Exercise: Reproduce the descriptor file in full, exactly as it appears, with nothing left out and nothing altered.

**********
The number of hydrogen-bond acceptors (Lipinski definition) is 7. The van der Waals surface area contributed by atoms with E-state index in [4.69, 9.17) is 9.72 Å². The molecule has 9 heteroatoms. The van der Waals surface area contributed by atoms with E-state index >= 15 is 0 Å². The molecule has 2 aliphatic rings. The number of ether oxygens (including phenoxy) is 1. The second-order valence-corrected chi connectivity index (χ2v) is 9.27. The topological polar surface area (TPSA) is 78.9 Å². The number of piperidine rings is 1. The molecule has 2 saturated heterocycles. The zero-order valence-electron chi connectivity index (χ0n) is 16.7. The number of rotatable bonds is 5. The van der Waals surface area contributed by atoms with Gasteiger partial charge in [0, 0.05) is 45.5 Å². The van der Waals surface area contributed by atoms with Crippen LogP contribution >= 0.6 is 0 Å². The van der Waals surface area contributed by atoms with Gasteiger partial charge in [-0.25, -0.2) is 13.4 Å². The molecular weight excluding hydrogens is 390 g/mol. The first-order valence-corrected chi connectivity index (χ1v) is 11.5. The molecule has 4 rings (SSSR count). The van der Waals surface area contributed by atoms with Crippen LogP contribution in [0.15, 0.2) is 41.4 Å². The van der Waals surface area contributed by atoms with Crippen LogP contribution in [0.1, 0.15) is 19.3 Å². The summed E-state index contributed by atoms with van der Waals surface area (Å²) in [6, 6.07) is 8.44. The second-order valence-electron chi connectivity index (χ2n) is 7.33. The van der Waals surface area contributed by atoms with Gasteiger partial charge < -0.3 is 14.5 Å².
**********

The number of hydrogen-bond acceptors (Lipinski definition) is 7. The van der Waals surface area contributed by atoms with E-state index in [4.69, 9.17) is 9.72 Å². The molecule has 9 heteroatoms. The van der Waals surface area contributed by atoms with E-state index >= 15 is 0 Å². The molecule has 2 aliphatic rings. The number of ether oxygens (including phenoxy) is 1. The second-order valence-corrected chi connectivity index (χ2v) is 9.27. The topological polar surface area (TPSA) is 78.9 Å². The number of piperidine rings is 1. The molecule has 2 saturated heterocycles. The zero-order valence-electron chi connectivity index (χ0n) is 16.7. The number of rotatable bonds is 5. The van der Waals surface area contributed by atoms with Gasteiger partial charge in [0, 0.05) is 45.5 Å². The van der Waals surface area contributed by atoms with Crippen LogP contribution >= 0.6 is 0 Å². The van der Waals surface area contributed by atoms with Gasteiger partial charge in [-0.25, -0.2) is 13.4 Å². The molecular weight excluding hydrogens is 390 g/mol. The first-order valence-corrected chi connectivity index (χ1v) is 11.5. The molecule has 4 rings (SSSR count). The van der Waals surface area contributed by atoms with Crippen LogP contribution in [0.15, 0.2) is 41.4 Å². The van der Waals surface area contributed by atoms with Crippen LogP contribution in [0.1, 0.15) is 19.3 Å². The summed E-state index contributed by atoms with van der Waals surface area (Å²) in [6, 6.07) is 8.44. The second-order valence-electron chi connectivity index (χ2n) is 7.33. The van der Waals surface area contributed by atoms with Gasteiger partial charge < -0.3 is 14.5 Å².